Commandos from one of America’s most celebrated special forces outfits have complained that they
have insufficient combat rifles to go around. There is also a shortage of ammunition for training.
Congressman Duncan Hunter has revealed that a number of Navy SEALs have told him that when they return from a deployment, their finely-tuned weapon is given to another special forces member who is shipping out. This undercuts their effectiveness and ability to train, they claim.
“They want their rifles,” Mr Hunter told the Associated Press. “It’s their lifeline. So let them keep their guns until they’re assigned desk jobs at the Pentagon.”
Mr Hunter, a Republican from California, said he had been contacted by several SEALs, but he declined to provide further information about the weapons they use in order to protect their identities.
The Congressman said a lack of money was not the problem. Congress has frequently boosted the budgets of special operations forces in the years since the September 11 attacks, he said. Also, rifles also were among the least expensive items the military buys, and the M-4 carbine, the standard combat rifle used by the military branches, cost less than $1,000 each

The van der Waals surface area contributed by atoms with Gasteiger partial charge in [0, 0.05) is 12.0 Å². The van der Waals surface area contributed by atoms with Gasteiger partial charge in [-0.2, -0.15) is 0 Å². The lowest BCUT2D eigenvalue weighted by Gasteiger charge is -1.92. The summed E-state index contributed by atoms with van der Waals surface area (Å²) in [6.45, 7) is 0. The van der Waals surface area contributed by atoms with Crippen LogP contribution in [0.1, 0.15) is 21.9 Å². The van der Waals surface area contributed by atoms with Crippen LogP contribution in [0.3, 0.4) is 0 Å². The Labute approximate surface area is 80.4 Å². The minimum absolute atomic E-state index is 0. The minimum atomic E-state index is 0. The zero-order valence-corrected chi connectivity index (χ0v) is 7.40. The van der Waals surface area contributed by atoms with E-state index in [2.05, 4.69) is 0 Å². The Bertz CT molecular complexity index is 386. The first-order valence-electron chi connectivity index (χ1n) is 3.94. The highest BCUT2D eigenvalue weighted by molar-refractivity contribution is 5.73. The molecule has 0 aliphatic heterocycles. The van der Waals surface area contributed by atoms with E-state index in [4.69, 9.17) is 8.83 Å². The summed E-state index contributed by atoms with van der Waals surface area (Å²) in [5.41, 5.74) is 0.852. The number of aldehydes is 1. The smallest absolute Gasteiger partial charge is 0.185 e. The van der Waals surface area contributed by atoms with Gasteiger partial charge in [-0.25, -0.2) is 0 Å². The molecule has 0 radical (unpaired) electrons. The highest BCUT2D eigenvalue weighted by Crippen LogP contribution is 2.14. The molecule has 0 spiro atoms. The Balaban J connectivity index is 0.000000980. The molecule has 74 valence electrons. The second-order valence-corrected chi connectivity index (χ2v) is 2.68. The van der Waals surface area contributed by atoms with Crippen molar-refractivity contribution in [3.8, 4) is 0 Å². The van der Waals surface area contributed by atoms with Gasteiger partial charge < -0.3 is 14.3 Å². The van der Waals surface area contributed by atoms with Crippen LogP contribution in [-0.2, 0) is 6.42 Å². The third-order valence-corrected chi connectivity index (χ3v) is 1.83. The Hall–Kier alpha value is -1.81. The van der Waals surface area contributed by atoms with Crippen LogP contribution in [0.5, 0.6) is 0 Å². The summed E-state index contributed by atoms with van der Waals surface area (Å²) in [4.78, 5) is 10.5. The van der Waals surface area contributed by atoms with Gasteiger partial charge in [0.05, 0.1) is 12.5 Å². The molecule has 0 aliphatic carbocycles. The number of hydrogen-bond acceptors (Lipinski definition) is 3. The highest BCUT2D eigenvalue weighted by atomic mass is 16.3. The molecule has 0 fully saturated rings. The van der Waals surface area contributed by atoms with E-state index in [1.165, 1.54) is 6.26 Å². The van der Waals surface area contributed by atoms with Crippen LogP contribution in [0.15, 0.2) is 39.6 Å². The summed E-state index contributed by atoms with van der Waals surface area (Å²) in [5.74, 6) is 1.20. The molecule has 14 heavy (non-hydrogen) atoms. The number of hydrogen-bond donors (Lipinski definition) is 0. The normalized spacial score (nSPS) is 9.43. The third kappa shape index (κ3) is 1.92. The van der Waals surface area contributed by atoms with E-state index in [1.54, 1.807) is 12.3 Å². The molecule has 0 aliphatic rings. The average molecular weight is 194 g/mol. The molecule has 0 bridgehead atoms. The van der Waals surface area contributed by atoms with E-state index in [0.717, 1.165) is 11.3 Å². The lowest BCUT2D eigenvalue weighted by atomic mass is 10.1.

“There is so much wasteful spending,” Mr Hunter told the AP. “Money is not reaching the people it needs to reach.”
Mr Hunter wrote last month to the Naval Special Warfare Command’s leader, Rear Adm Brian Losey, about the alleged weapon shortage and also asked him for a full accounting of how the command’s budget was spent last year.
Army Gen Joseph Votel, the top officer at US Special Operations Command in Tampa, Florida, and Mr Losey’s superior, told Mr Hunter last week that he was aware of the congressman’s concerns.
“We’re certainly running that down,” Votel said during testimony before the House Armed Services Committee.